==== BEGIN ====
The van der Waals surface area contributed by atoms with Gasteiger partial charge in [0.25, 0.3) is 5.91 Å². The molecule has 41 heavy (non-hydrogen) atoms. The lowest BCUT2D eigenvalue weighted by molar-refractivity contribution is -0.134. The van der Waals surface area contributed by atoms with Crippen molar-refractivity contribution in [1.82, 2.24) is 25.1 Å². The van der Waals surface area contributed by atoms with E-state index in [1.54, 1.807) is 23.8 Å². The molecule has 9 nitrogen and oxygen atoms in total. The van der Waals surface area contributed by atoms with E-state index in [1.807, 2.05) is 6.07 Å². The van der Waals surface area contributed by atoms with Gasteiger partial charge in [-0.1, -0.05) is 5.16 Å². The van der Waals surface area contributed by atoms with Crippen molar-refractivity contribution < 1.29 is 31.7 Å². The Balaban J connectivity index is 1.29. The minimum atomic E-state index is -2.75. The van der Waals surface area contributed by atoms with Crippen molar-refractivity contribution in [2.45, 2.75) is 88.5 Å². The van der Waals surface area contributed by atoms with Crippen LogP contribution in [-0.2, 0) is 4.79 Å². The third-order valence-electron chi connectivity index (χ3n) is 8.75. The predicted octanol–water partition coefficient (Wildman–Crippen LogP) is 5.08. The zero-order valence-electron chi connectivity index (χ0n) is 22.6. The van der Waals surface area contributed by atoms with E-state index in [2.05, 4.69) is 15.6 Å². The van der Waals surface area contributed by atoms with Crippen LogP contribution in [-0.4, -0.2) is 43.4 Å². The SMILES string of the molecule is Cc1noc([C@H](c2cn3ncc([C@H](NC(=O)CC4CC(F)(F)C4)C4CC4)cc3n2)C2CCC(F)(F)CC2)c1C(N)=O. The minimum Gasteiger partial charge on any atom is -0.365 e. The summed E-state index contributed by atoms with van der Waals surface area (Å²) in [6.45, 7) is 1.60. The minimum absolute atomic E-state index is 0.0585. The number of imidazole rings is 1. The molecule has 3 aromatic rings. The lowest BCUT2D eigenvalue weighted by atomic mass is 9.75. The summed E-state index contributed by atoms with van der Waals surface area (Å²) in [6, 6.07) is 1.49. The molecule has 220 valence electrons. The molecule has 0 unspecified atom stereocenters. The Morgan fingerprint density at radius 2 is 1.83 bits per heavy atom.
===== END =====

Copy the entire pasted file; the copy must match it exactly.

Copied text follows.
The van der Waals surface area contributed by atoms with Gasteiger partial charge in [0.25, 0.3) is 5.91 Å². The molecule has 41 heavy (non-hydrogen) atoms. The lowest BCUT2D eigenvalue weighted by molar-refractivity contribution is -0.134. The van der Waals surface area contributed by atoms with Crippen molar-refractivity contribution in [1.82, 2.24) is 25.1 Å². The van der Waals surface area contributed by atoms with E-state index in [1.54, 1.807) is 23.8 Å². The molecule has 9 nitrogen and oxygen atoms in total. The van der Waals surface area contributed by atoms with E-state index in [1.807, 2.05) is 6.07 Å². The van der Waals surface area contributed by atoms with Gasteiger partial charge in [-0.1, -0.05) is 5.16 Å². The van der Waals surface area contributed by atoms with Crippen molar-refractivity contribution < 1.29 is 31.7 Å². The Balaban J connectivity index is 1.29. The minimum atomic E-state index is -2.75. The van der Waals surface area contributed by atoms with Crippen molar-refractivity contribution in [2.45, 2.75) is 88.5 Å². The van der Waals surface area contributed by atoms with Crippen LogP contribution in [-0.2, 0) is 4.79 Å². The third-order valence-electron chi connectivity index (χ3n) is 8.75. The predicted octanol–water partition coefficient (Wildman–Crippen LogP) is 5.08. The zero-order valence-electron chi connectivity index (χ0n) is 22.6. The van der Waals surface area contributed by atoms with E-state index in [2.05, 4.69) is 15.6 Å². The van der Waals surface area contributed by atoms with Crippen LogP contribution in [-0.4, -0.2) is 43.4 Å². The SMILES string of the molecule is Cc1noc([C@H](c2cn3ncc([C@H](NC(=O)CC4CC(F)(F)C4)C4CC4)cc3n2)C2CCC(F)(F)CC2)c1C(N)=O. The minimum Gasteiger partial charge on any atom is -0.365 e. The summed E-state index contributed by atoms with van der Waals surface area (Å²) in [6.45, 7) is 1.60. The minimum absolute atomic E-state index is 0.0585. The number of imidazole rings is 1. The molecule has 3 aromatic rings. The lowest BCUT2D eigenvalue weighted by atomic mass is 9.75. The summed E-state index contributed by atoms with van der Waals surface area (Å²) in [6, 6.07) is 1.49. The molecule has 220 valence electrons. The molecule has 0 unspecified atom stereocenters. The Morgan fingerprint density at radius 2 is 1.83 bits per heavy atom.